Angiosperms are great survivors! Anyone having to remove dandelions and buttercups from their lawn or garden border will testify to this. However, a new study demonstrates that flowering plants are truly nature’s great survivors. The angiosperms came through the K-Pg extinction event relatively unscathed. This extinction event may even have assisted flowering plants as they became the dominant flora on our planet.

The study by researchers from the University of Bath in collaboration with colleagues from the Universidad Nacional Autónoma de México (Mexico) shows that flowering plants were not too badly affected by the extinction event that wiped out the non-avian dinosaurs.

Angiosperms are great survivors.
Plant diversity at a cenote (sinkhole) near the Chicxulub crater caused by the asteroid hit 66 million years ago. Picture credit: Jamie Thompson.

Mass Extinction Events

Scientists have detected evidence of five major extinction events during the Phanerozoic Eon. The most famous is the end-Cretaceous extinction event that saw the demise of the non-avian dinosaurs. An extra-terrestrial bolide impact may have contributed to the eradication of around 75% of all species. The impact on the angiosperms had not been explored until now.

Plant fossils are relatively rare compared to the body and trace fossils of animals. This makes it very difficult for palaeontologists to assess how genera might have been affected by extinction events.

If the fossil record is too poor and fragmentary to provide data, then an alternative method of analysis must be found. Dr Jamie Thompson of the Milner Centre for Evolution (University of Bath) and Dr Santiago Ramírez-Barahona of Universidad Nacional Autónoma de México analysed evolutionary trees constructed from mutations in the DNA sequences of up to 73,000 living species of flowering plants. Using complex statistical methods, they fitted “birth-death” models to estimate the rates of extinction throughout deep geological time.

A water lily in flower.
From the time of the dinosaurs, but flowering plants were relatively unscathed by the K-Pg extinction event. Picture credit: Everything Dinosaur.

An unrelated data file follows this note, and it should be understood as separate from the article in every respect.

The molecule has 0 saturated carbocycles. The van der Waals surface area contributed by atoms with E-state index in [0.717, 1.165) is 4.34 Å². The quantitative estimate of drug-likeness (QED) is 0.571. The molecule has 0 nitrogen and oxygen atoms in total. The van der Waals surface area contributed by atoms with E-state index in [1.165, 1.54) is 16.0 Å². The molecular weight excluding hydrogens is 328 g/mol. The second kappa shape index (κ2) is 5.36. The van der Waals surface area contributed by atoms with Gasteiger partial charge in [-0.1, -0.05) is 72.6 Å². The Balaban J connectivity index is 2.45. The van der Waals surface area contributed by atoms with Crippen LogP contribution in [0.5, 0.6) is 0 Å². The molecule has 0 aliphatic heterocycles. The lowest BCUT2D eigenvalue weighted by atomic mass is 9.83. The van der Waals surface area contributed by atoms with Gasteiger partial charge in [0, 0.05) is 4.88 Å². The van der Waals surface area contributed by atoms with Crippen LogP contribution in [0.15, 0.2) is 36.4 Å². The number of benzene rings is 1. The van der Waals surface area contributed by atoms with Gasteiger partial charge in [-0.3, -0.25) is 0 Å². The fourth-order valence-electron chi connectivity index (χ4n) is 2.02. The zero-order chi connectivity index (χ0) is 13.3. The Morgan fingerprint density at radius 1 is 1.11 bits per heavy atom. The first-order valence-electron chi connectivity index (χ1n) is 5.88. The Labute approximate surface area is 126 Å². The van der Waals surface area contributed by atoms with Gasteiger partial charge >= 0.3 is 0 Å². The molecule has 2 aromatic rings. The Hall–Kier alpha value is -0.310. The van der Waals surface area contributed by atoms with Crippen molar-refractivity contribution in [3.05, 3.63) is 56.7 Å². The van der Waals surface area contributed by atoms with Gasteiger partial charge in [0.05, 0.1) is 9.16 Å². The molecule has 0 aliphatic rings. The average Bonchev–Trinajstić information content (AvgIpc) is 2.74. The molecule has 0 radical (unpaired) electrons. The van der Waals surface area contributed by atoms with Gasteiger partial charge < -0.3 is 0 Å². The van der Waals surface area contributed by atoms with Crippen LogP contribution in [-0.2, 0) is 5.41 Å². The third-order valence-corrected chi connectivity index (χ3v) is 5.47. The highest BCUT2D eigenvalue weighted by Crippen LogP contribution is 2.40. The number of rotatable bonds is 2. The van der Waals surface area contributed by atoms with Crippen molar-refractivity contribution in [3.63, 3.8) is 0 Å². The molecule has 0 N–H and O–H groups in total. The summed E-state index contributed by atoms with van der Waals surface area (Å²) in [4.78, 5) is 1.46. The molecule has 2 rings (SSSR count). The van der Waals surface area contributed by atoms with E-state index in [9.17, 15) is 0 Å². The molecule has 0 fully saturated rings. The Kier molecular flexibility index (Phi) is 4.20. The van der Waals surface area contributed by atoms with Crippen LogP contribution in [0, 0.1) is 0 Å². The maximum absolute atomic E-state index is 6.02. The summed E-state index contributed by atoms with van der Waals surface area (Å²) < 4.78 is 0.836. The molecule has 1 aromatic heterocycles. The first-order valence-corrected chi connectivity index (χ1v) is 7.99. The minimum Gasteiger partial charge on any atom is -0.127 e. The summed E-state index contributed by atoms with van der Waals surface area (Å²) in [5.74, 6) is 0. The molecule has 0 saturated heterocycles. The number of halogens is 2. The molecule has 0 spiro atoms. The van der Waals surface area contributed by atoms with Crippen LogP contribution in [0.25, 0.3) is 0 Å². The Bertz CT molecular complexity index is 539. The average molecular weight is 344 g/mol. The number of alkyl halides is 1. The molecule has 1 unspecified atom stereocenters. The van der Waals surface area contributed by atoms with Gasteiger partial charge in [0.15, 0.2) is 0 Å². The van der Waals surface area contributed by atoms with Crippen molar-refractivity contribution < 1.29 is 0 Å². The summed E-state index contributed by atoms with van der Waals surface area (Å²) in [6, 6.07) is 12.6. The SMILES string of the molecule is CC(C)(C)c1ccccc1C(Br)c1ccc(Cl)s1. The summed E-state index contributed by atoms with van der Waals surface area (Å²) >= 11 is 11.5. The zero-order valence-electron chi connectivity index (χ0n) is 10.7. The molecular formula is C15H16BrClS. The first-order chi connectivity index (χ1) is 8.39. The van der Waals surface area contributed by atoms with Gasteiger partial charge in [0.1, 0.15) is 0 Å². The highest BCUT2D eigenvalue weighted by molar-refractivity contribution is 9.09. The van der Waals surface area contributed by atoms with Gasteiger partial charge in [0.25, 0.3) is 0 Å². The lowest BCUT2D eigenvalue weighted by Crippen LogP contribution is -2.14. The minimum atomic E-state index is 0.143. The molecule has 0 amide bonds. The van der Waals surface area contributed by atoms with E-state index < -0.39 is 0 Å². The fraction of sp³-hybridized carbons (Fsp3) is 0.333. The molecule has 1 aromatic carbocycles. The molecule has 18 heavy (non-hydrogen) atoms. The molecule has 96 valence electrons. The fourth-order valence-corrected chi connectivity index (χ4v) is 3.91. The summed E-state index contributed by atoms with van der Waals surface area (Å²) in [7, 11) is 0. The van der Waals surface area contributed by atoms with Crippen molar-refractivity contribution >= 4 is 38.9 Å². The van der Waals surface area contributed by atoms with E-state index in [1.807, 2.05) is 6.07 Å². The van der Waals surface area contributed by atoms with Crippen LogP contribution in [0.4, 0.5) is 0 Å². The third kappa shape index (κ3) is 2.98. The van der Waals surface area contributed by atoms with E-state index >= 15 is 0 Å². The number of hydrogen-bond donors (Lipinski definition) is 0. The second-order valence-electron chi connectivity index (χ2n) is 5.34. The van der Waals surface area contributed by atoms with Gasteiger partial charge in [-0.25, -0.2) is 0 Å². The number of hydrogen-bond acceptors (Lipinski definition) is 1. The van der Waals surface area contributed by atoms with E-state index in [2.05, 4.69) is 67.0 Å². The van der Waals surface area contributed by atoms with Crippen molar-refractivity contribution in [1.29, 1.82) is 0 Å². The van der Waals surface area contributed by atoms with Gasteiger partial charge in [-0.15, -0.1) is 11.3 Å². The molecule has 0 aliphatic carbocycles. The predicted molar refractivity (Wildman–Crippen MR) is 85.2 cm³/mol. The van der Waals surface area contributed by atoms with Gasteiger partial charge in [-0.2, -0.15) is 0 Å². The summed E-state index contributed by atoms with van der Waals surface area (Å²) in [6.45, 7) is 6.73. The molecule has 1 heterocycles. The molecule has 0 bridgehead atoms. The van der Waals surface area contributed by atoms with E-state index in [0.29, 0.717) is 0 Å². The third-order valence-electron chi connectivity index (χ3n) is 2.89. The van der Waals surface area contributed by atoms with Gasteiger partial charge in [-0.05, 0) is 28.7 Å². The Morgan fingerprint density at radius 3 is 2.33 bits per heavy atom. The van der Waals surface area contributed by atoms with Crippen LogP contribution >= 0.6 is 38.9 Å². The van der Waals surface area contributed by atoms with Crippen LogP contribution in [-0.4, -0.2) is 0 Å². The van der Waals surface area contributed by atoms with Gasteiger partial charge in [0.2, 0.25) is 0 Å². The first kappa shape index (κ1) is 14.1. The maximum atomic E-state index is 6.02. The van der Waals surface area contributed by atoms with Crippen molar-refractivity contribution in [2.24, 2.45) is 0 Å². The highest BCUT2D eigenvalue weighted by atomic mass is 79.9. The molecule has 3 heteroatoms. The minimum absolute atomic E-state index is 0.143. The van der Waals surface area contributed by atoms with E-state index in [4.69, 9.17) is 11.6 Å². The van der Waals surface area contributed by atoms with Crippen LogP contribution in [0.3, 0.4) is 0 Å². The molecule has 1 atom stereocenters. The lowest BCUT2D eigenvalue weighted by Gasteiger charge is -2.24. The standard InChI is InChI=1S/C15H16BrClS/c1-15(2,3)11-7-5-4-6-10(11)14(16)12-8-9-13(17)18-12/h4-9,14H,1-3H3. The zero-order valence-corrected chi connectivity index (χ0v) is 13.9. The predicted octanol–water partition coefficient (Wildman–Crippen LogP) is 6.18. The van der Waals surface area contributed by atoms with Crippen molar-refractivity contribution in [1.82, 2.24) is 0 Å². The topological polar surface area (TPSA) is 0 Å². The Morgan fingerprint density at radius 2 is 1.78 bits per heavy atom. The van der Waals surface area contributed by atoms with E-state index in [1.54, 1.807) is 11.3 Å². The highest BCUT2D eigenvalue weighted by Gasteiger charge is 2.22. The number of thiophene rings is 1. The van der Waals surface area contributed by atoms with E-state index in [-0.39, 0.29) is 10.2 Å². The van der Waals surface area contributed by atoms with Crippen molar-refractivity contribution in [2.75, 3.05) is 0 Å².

Picture credit: Everything Dinosaur

Angiosperms Flourished After the Extinction Event

The fossil record suggests that the K-Pg event had a strong regional impact on flowering plant species extinctions. However, it only had a minor impact on the extinction rates of major lineages (families and orders). These lineages survived and flourished. Out of approximately 400,000 extant plant species, around 300,000 are angiosperms.

Molecular clock evidence suggests that the vast majority of angiosperm families around today existed before the end-Cretaceous event. Species including the ancestors of orchids, water lilies, magnolia and mint all shared Earth with the dinosaurs.

Commenting on the study, co-author Dr Jamie Thompson stated:

“After most of Earth’s species became extinct at K-Pg, angiosperms took the advantage, similar to the way in which mammals took over after the dinosaurs, and now pretty much all life on Earth depends on flowering plants ecologically.”

Angiosperms are Great Survivors – How?

Despite being unable to walk and relying on the sun for energy and food, how did the flowering plants become so successful?

Fellow author Dr Ramírez-Barahona explained:

“Flowering plants have a remarkable ability to adapt. They use a variety of seed-dispersal and pollination mechanisms, some have duplicated their entire genomes and others have evolved new ways to photosynthesise.”

The seeds of many angiosperms are also extremely robust and remain dormant for years until the right conditions occur to allow them to germinate.

The study is published in Biology Letters and the project was supported by benefactors Roger and Sue Whorrod.

Everything Dinosaur acknowledges the assistance of a media release from the University of Bath in the compilation of this article.

The scientific paper: “No phylogenetic evidence for angiosperm mass extinction at the Cretaceous–Palaeogene (K-Pg) boundary” by Jamie B. Thompson and Santiago Ramírez-Barahona published in Biology Letters (Royal Society Publishing).

Visit the Everything Dinosaur website: Everything Dinosaur.

Share This!Pin on Pinterest0Tweet about this on TwitterEmail this to someoneShare on Facebook0Share on Google+0